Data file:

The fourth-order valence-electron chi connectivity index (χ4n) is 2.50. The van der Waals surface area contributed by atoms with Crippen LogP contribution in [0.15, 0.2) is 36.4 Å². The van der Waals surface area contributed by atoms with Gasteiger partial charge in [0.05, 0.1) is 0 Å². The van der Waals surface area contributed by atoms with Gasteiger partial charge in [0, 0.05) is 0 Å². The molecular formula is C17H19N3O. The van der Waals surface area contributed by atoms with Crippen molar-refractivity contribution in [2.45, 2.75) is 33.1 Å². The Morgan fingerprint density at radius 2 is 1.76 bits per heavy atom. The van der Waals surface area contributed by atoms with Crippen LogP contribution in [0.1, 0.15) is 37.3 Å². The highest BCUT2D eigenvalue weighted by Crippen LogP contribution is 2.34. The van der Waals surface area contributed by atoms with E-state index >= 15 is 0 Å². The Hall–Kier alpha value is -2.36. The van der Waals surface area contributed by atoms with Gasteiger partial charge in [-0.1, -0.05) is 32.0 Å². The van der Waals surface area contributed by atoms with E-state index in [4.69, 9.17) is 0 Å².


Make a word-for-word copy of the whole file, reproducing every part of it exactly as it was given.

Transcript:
The fourth-order valence-electron chi connectivity index (χ4n) is 2.50. The van der Waals surface area contributed by atoms with Crippen LogP contribution in [0.15, 0.2) is 36.4 Å². The van der Waals surface area contributed by atoms with Gasteiger partial charge in [0.05, 0.1) is 0 Å². The van der Waals surface area contributed by atoms with Gasteiger partial charge in [0, 0.05) is 0 Å². The molecular formula is C17H19N3O. The van der Waals surface area contributed by atoms with Crippen molar-refractivity contribution in [2.45, 2.75) is 33.1 Å². The Morgan fingerprint density at radius 2 is 1.76 bits per heavy atom. The van der Waals surface area contributed by atoms with Crippen LogP contribution in [0.1, 0.15) is 37.3 Å². The highest BCUT2D eigenvalue weighted by Crippen LogP contribution is 2.34. The van der Waals surface area contributed by atoms with E-state index >= 15 is 0 Å². The Hall–Kier alpha value is -2.36. The van der Waals surface area contributed by atoms with Gasteiger partial charge in [-0.1, -0.05) is 32.0 Å². The van der Waals surface area contributed by atoms with E-state index in [4.69, 9.17) is 0 Å².